The First Woman in Space, Sally Ride, Left a Giant Footprint for Womankind
On today's Sport's Spin the news broke late in the show, about the death of Sally Ride. I couldn't help but recall my time talking to her about her achievements as a woman, but also as an astronaut. It wasn't so much sports-related, but within the race to space, was a race between gender and equality.
Buzz Aldrin watched down as Neil Armstong took his last step off the ladder and onto the surface of the moon. Uttering what would become one of the most famous quotes in American history, "One small step for MAN, one giant leap for MANkind." It was July 21, 1969.
Fast-foward to June 18, 1983 when 32-year-old, Sally Ride, not only became the first female in space, but also the youngest American. She was on the second flight of the Challenger as a mission specialist. But before she could takeoff, she ignored the pestering media questioning her ability to take flight as a woman. Would it affect her ability to have children? Would she take makeup with her? How would she deal with her menstrual cycle in space? Despite the critics and underlying misogynistic blasts -- Sally pioneered her way joining the men in an era deemed the race to space.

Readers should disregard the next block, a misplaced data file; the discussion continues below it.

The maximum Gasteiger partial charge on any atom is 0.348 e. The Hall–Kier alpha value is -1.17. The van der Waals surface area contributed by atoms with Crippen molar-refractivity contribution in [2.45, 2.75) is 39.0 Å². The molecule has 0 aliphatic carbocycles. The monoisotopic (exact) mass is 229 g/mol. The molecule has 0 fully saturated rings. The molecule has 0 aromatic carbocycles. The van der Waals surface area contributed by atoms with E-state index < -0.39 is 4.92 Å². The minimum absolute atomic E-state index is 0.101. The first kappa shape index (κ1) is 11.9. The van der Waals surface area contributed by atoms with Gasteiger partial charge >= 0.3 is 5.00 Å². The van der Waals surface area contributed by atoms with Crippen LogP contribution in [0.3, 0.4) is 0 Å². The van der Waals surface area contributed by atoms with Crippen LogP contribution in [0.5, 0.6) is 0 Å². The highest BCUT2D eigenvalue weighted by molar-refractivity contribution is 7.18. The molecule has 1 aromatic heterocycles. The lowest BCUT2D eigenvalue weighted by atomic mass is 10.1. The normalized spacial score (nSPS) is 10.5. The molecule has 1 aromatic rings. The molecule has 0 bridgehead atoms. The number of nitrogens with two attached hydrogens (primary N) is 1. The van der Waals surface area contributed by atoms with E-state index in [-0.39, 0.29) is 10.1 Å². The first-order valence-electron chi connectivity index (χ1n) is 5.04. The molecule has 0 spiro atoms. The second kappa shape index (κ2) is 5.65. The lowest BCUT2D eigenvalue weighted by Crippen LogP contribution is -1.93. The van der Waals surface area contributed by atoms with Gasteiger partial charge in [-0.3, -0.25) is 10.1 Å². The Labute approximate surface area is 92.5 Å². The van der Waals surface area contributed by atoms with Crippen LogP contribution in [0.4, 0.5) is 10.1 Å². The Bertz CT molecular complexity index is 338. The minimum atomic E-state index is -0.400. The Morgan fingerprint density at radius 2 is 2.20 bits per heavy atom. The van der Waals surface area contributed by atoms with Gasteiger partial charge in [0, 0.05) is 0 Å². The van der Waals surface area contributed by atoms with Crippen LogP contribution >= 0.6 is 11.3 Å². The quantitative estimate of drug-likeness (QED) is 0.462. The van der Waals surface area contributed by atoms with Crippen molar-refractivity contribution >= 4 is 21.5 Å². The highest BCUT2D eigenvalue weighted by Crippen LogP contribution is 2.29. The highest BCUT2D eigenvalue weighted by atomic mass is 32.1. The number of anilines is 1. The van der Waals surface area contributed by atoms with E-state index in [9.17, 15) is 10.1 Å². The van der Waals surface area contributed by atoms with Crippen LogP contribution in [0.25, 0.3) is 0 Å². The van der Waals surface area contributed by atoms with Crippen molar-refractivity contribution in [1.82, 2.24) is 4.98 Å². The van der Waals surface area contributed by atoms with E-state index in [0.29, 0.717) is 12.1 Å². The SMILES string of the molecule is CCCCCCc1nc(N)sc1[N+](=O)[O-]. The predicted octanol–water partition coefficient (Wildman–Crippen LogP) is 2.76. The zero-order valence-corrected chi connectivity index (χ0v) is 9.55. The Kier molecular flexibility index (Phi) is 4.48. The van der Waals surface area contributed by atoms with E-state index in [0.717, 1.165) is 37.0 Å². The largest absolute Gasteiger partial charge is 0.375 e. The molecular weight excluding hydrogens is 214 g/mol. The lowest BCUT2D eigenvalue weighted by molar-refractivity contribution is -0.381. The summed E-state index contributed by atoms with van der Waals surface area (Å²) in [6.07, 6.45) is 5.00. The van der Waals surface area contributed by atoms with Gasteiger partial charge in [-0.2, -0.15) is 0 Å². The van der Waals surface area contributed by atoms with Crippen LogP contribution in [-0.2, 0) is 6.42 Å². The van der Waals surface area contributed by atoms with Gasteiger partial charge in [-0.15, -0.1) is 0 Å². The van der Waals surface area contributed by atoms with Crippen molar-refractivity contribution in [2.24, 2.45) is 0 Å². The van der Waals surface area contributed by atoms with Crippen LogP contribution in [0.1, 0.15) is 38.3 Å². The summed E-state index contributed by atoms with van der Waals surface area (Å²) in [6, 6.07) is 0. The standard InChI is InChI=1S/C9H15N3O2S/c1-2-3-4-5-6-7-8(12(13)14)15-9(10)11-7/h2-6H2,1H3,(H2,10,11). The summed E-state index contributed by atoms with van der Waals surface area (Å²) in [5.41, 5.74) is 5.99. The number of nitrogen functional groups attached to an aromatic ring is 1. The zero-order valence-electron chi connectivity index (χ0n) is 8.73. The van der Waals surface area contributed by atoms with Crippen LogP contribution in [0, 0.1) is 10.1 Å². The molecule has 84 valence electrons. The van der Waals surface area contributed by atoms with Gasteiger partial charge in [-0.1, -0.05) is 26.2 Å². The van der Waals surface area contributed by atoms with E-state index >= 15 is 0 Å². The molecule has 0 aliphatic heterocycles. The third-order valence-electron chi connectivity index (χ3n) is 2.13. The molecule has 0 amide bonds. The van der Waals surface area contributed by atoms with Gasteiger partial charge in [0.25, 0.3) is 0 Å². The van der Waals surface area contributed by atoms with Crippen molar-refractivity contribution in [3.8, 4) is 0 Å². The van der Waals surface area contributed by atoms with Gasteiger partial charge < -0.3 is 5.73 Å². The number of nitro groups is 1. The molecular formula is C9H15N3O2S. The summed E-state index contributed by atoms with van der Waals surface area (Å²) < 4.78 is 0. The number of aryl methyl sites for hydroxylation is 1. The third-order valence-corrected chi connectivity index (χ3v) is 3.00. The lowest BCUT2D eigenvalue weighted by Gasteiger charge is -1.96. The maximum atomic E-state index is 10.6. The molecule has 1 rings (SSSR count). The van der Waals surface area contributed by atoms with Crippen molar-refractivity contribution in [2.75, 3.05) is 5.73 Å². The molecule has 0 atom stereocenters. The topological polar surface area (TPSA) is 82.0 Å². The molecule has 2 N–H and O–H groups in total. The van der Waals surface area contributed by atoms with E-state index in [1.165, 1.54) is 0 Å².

A Stanford graduate, a math, science and technology buff, Ride made a significant impact on the NASA program and more importantly influenced young women to also pursue careers as astronauts.
When I was a reporter at KVII in Amarillo, I had the privledge to attend Ride's banquet at West Texas A&M, which was in honor of International Women's Day. She talked about her company, Sally Ride Science, which motivates young girls to pursue careers in science, math and technology -- areas, she said, not enough women pursue.
In 2008, I asked Ride her reasons for creating Sally Ride Science.
“It became really clear that were not producing enough scientists, not enough of them are women out there who have this real interest in science. So we're starting to lose them somewhere along the way,” Ride said.
Ride has also authored several children's books all focusing on science.
While she lost her battle with pancreatic cancer at age 61, I noticed that Ride died the day before female pilot-pioneer, Amelia Airhart, would have celebrated her 115th birthday. Two trailblazing women above us, this time with wings.
So while Buzz Aldrin, Neil Armstrong and Michael Collins all remain walking on this Earth, Sally Ride will be closer to space then any of them can imagine. So Ride, Sally Ride.